The phrase “all politics is local” is true until Election Day. After the campaign, the victors in federal elections go to Washington, D.C., where their very presence establishes the balance of power in leadership, on committees that write laws and more. If they are a senator, they vote for Supreme Court nominees. If they are in either body of Congress, the party with the majority has a better chance of getting its way on policy, such as any new law designed to control your right to bear arms.
That is how the American political system works. It is this reality that politicians such as Sen. Joe Manchin, D-W.Va., , need to obfuscate to win.
This is why Manchin has an ad out again showing himself shooting a bundle of paper. In 2010 Manchin ran an ad showing him shooting the then proposed “cap and trade” bill with a bolt-action rifle. His new ad shows him using an over/under shotgun to shoot a copy of a lawsuit backed by 20 state attorney generals that could rip down the trusses of Obamacare.
One of the attorneys general backing this lawsuit is Manchin’s opponent, Patrick Morrisey, the first Republican attorney general of West Virginia since 1933.
In the ad Manchin says the lawsuit backed by Morrisey is designed to “take away health care from people with pre-existing conditions.” Actually, the lawsuit is aiming to scrap all of Obamacare. These attorneys general are arguing that after Congress struck down the law’s individual mandate the law became unconstitutional. The desire to protect people with pre-existing conditions is actually something Republicans and Democrats are in favor of; in fact, a group of 10 Republican senators recently unveiled legislation to protect people with pre-existing conditions.
Manchin is playing on fear as he oversimplifies his opponent’s position. But that’s politics. That Manchin is doing this with a shotgun is interesting, as it shows he is nervous. Recent polls show Manchin has a lead of 7 to 10 points in a state President Donald J. Trump won by 42 points. To win, Manchin needs West Virginians to overlook the fact that sending him back to Washington would balance the scales of power to the benefit of a party led by Sen. Chuck Schumer, D-N.Y., and Rep. Nancy Pelosi, D-Calif.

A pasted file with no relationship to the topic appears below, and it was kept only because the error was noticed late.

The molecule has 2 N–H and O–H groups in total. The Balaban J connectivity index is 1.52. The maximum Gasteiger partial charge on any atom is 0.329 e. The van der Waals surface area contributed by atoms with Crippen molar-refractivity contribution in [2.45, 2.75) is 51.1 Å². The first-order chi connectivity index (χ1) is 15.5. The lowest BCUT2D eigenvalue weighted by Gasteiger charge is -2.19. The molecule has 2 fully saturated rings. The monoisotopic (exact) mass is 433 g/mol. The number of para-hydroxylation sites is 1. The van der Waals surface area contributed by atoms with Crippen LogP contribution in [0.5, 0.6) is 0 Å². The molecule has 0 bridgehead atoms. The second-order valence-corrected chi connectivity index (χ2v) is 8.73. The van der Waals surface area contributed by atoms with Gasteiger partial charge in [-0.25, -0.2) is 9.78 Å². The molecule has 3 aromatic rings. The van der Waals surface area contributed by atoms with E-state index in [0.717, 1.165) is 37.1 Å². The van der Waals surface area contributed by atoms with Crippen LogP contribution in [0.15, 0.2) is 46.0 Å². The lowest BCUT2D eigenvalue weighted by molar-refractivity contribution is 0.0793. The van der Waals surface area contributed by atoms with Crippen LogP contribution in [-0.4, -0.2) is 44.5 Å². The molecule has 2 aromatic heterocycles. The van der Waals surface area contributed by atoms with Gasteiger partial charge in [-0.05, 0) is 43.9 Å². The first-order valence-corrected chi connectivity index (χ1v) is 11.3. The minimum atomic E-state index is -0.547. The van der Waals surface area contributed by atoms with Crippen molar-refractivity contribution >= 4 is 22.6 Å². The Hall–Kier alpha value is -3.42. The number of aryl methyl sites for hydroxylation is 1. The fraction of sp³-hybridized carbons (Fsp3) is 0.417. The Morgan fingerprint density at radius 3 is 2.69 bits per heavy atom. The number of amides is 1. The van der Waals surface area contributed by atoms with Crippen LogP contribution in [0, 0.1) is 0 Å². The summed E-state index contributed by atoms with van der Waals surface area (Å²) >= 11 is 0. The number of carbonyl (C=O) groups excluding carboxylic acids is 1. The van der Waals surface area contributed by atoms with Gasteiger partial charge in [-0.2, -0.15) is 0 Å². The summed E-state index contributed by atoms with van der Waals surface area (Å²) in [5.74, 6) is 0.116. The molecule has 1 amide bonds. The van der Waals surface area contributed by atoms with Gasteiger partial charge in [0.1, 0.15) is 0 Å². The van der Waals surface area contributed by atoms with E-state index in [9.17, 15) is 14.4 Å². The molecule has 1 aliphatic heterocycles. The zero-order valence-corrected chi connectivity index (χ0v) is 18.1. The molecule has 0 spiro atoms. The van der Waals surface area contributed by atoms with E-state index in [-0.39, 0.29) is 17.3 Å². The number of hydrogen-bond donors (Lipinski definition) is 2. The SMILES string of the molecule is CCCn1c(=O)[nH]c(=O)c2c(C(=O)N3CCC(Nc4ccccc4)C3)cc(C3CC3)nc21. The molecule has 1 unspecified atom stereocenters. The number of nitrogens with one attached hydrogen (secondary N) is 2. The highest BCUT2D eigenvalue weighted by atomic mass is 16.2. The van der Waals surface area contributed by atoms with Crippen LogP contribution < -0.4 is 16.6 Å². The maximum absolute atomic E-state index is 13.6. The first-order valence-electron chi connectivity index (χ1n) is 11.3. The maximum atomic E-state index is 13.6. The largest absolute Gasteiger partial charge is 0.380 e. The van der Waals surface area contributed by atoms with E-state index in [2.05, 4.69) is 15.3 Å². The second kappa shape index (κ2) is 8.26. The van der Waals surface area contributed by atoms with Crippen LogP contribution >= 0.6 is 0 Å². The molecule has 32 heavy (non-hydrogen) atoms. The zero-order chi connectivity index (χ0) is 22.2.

Manchin isn’t the only Democrat taking this tack at a time when passing more gun-control laws is a core issue for the Democratic National Committee (DNC).
Sen. Jon Tester, D-Mont., also tweeted out a photo of himself driving a pickup truck with a lever-action rifle in a rack behind him earlier this year. Tester is also in a state Trump won—by 20.5 points in this case.
Rep. Conor Lamb, D-Pa., who won a special election in Pennsylvania 18th District, also ran an ad saying he “likes to shoot.” And Jared Golden, a Democrat challenging Republican incumbent Rep. Bruce Poliquin in Maine, ran an ad, this one titled “Bullseye,” showing him shooting. He even calls himself a “straight shooter.”
These Democrats sound like the “Blue Dog Democrats” who once gave then first-term President Barack Obama a big majority in Congress, but then all but died out after Obama’s far-left policies made voters turn on Democrats in swing districts.
This again is Manchin’s and other Democrat’s dilemma. It is true and important that not all Democrats want to effectively repeal the Second Amendment. But, in these partisan times, it is also true that the party with the majority can do a lot of things that a pro-gun senator or representative might not be for.